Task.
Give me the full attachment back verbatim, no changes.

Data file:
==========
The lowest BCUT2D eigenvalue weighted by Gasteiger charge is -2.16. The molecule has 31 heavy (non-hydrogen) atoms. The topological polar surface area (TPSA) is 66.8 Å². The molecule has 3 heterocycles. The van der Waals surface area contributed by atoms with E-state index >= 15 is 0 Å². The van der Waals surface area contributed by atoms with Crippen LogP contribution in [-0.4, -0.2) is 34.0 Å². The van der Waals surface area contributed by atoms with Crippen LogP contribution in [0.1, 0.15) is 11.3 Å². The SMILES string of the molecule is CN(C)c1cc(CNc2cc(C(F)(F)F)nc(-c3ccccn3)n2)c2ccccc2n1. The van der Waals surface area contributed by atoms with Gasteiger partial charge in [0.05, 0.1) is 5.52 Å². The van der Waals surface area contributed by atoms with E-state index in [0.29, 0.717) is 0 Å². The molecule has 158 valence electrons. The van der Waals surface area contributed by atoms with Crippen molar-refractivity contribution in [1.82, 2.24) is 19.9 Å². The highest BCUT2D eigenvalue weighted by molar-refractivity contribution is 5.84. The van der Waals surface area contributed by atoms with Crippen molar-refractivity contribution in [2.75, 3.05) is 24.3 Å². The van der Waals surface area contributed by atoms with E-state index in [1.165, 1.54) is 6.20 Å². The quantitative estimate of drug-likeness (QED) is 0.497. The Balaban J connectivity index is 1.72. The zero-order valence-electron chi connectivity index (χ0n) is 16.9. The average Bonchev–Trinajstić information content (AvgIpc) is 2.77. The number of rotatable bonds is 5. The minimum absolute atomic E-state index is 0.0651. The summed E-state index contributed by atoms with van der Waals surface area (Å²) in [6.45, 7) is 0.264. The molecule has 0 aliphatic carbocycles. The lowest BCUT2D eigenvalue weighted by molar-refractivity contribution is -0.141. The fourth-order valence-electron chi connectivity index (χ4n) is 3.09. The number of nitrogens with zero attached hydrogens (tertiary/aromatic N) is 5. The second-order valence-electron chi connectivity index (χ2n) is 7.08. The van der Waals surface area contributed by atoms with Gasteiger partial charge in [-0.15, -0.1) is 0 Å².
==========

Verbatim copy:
The lowest BCUT2D eigenvalue weighted by Gasteiger charge is -2.16. The molecule has 31 heavy (non-hydrogen) atoms. The topological polar surface area (TPSA) is 66.8 Å². The molecule has 3 heterocycles. The van der Waals surface area contributed by atoms with E-state index >= 15 is 0 Å². The van der Waals surface area contributed by atoms with Crippen LogP contribution in [-0.4, -0.2) is 34.0 Å². The van der Waals surface area contributed by atoms with Crippen LogP contribution in [0.1, 0.15) is 11.3 Å². The SMILES string of the molecule is CN(C)c1cc(CNc2cc(C(F)(F)F)nc(-c3ccccn3)n2)c2ccccc2n1. The van der Waals surface area contributed by atoms with Gasteiger partial charge in [0.05, 0.1) is 5.52 Å². The van der Waals surface area contributed by atoms with E-state index in [0.29, 0.717) is 0 Å². The molecule has 158 valence electrons. The van der Waals surface area contributed by atoms with Crippen molar-refractivity contribution in [1.82, 2.24) is 19.9 Å². The highest BCUT2D eigenvalue weighted by molar-refractivity contribution is 5.84. The van der Waals surface area contributed by atoms with Crippen molar-refractivity contribution in [2.75, 3.05) is 24.3 Å². The van der Waals surface area contributed by atoms with E-state index in [1.165, 1.54) is 6.20 Å². The quantitative estimate of drug-likeness (QED) is 0.497. The Balaban J connectivity index is 1.72. The zero-order valence-electron chi connectivity index (χ0n) is 16.9. The average Bonchev–Trinajstić information content (AvgIpc) is 2.77. The number of rotatable bonds is 5. The minimum absolute atomic E-state index is 0.0651. The summed E-state index contributed by atoms with van der Waals surface area (Å²) in [6.45, 7) is 0.264. The molecule has 0 aliphatic carbocycles. The lowest BCUT2D eigenvalue weighted by molar-refractivity contribution is -0.141. The fourth-order valence-electron chi connectivity index (χ4n) is 3.09. The number of nitrogens with zero attached hydrogens (tertiary/aromatic N) is 5. The second-order valence-electron chi connectivity index (χ2n) is 7.08. The van der Waals surface area contributed by atoms with Gasteiger partial charge in [-0.15, -0.1) is 0 Å².